Papilio ambrax Boisduval, 1832
Ambrax Swallowtail
(previously known as Princeps ambrax)
Don Herbison-Evans
Stella Crossley

Papilio ambrax

The Caterpillar of this species is initially black and white.

Papilio ambrax
disturbed caterpillar showing horns
(Photo: courtesy of Wes Jenkinson)

When disturbed, early instars produce a pair of yellow fleshy horns from behind the head.

Papilio ambrax
(Photo: courtesy of Buck Richardson, Kuranda, Queensland)

The last instar is quite different in shape and coloration from the early instars, being green with black bands outlined in white. It has a brown head.

Papilio ambrax
(Specimen: courtesy of Coffs Harbour Butterfly House)

When provoked, it displays a pair of red osmeteria.

Papilio ambrax
(Photo: courtesy of Ellen Reid, Bible Museum, St Arnaud, Victoria)

The caterpillar feeds on various species in the family RUTACEAE : the Australian natives :

  • Mt White Lime ( Citrus garrawayae ),
  • Large Leaf Lime ( Citrus inodora ),
  • Citrus-Skinned Grape ( Clausena brevistyla ),
  • Satin Wood ( Zanthoxylum brachyacanthum ),
  • Prickly Ash ( Zanthoxylum nitidum ),
  • Oval-leaved Liana ( Zanthoxylum ovalifolium ),

    and the introduced

  • cultivated Citrus e.g. Lemon, Orange,
  • Wood Apple ( Limonia acidissima = Feronia limonia ),
  • Curry Leaf Tree, ( Murraya koenigii ), and
  • Japanese Prickly Ash ( Zanthoxylum ailanthoides ).

    Papilio ambrax
    (Photo: courtesy of Wes Jenkinson)

    The pupa is green and naked. It is attached to the stem of its foodplant by a cremaster at the tail and a silk girdle around the middle.

    Papilio ambrax
    (Photo: courtesy of Buck Richardson, Kuranda, Queensland)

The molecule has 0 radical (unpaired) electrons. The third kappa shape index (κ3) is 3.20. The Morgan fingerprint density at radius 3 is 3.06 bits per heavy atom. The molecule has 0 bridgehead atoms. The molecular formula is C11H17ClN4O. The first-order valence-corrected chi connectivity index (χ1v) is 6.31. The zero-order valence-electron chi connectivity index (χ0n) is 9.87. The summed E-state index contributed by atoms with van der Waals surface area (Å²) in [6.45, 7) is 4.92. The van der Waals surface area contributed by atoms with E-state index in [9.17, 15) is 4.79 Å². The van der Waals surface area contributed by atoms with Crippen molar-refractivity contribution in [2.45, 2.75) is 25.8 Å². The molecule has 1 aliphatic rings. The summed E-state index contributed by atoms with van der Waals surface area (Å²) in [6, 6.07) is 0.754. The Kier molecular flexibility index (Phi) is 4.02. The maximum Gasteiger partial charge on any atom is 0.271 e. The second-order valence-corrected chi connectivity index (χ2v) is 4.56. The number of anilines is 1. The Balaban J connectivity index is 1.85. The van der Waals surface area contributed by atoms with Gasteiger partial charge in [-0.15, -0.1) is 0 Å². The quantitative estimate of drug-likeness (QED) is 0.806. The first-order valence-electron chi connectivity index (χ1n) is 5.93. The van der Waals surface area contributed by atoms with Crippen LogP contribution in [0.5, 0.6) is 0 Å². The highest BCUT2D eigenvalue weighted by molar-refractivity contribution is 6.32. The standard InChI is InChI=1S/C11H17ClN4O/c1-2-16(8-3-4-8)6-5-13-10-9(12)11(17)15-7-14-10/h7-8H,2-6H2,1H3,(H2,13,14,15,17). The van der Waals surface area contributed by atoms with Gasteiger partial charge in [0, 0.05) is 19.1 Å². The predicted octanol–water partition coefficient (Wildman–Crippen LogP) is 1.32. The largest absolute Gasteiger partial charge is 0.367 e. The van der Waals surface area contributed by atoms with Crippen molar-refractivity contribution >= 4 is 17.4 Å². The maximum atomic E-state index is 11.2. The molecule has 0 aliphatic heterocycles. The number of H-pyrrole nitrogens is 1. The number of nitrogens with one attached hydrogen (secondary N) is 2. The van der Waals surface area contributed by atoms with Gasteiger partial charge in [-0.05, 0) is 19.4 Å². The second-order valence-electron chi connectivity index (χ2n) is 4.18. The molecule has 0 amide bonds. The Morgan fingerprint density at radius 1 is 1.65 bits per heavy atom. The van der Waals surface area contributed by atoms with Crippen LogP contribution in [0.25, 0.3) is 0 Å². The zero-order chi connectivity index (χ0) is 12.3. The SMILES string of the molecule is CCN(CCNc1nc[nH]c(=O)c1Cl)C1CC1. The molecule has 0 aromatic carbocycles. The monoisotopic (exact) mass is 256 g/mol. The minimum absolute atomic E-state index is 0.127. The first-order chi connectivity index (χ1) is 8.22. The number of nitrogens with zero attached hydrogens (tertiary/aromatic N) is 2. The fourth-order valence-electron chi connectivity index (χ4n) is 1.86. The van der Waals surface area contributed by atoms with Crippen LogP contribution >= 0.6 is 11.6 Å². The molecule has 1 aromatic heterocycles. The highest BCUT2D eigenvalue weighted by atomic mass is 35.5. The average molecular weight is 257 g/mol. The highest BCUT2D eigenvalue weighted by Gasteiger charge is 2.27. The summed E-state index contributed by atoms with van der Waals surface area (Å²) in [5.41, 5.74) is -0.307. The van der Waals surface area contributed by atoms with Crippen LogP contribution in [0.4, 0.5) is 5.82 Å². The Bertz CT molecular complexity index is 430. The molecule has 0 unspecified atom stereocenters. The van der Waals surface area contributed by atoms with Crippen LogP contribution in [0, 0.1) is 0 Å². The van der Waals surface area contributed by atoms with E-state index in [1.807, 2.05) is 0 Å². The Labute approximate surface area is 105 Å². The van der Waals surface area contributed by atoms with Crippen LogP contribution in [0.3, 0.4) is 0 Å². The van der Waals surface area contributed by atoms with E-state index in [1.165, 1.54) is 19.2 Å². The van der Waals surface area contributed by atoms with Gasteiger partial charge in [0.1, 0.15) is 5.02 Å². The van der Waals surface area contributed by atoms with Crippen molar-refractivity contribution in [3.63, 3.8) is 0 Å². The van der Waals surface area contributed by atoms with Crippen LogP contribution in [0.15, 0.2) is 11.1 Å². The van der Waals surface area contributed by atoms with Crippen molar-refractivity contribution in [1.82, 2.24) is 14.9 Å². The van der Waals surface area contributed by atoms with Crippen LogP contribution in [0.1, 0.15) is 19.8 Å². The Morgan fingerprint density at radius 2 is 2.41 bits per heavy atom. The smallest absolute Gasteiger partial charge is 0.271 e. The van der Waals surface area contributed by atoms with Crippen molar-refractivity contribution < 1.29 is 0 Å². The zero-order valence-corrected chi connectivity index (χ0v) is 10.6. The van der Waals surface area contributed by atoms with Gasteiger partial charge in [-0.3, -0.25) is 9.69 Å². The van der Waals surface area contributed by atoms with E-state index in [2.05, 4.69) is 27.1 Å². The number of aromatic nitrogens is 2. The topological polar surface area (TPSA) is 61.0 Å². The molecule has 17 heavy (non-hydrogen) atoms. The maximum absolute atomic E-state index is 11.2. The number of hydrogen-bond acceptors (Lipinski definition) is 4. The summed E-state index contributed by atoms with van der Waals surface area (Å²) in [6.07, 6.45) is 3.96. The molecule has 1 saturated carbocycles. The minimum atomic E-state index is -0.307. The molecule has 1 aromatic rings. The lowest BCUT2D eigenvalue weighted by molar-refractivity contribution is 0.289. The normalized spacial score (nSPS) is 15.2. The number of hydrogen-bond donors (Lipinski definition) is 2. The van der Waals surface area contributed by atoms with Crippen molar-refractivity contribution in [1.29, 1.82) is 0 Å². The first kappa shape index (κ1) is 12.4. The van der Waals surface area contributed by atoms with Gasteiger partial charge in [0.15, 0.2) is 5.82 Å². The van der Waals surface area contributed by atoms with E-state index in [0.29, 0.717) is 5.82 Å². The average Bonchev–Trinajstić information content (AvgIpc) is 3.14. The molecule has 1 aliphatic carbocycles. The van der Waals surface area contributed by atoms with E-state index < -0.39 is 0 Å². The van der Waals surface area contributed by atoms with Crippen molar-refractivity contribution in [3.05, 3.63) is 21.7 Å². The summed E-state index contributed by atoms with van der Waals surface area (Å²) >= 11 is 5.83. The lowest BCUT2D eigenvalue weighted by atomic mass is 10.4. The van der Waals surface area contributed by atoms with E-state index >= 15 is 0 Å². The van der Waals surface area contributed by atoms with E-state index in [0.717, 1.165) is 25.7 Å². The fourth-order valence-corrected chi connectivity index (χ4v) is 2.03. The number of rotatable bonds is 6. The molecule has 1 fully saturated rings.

The adults have black wings with a white mark near the front wingtip, and a large white patch on each hindwing. The hind wings also have some red spots near the margin.

    Papilio ambrax
    (Photo: courtesy of Paul Kay)

    The female has more extensive white markings on the forewings. They both have a wingspan of about 8 cms.

    Papilio ambrax
    (Photo: courtesy of Paul Kay)

    The undersides are similar, with additional blue spots on the hindwings.

    Papilio ambrax
    Photo: courtesy of Buck Richardson, from
    Tropical Queensland Wildlife from Dusk to Dawn Science and Art

    The species occurs as various subspecies in

  • New Guinea,
  • Sulawesi,

    and in Australia (as subspecies egipius Miskin, 1876) in:

  • Queensland.

    Further reading :

    Jean Baptiste Boisduval, in Jules-Sébastien-César Dumont d'Urville,
    Faune Entomologique,
    Voyage de Decouvertes de la Corvette l'Astrolabe,
    Division 7, Volume 1 (1832), p. 40, No. 5.

    Michael F. Braby,
    Butterflies of Australia,
    CSIRO Publishing, Melbourne 2000, vol. 1, pp. 270-271.

    Ross Kendall,
    Images of Butterfly Larvae,
    Metamorphosis Australia,
    Issue 55 (December 2009), p. 32,
    Butterflies and Other Invertebrates Club.

    Buck Richardson,
    Tropical Queensland Wildlife from Dusk to Dawn Science and Art,
    LeapFrogOz, Kuranda, 2015, p. 233.

    Australian Butterflies
    Australian Moths

    (updated 7 November 2011, 31 October 2022)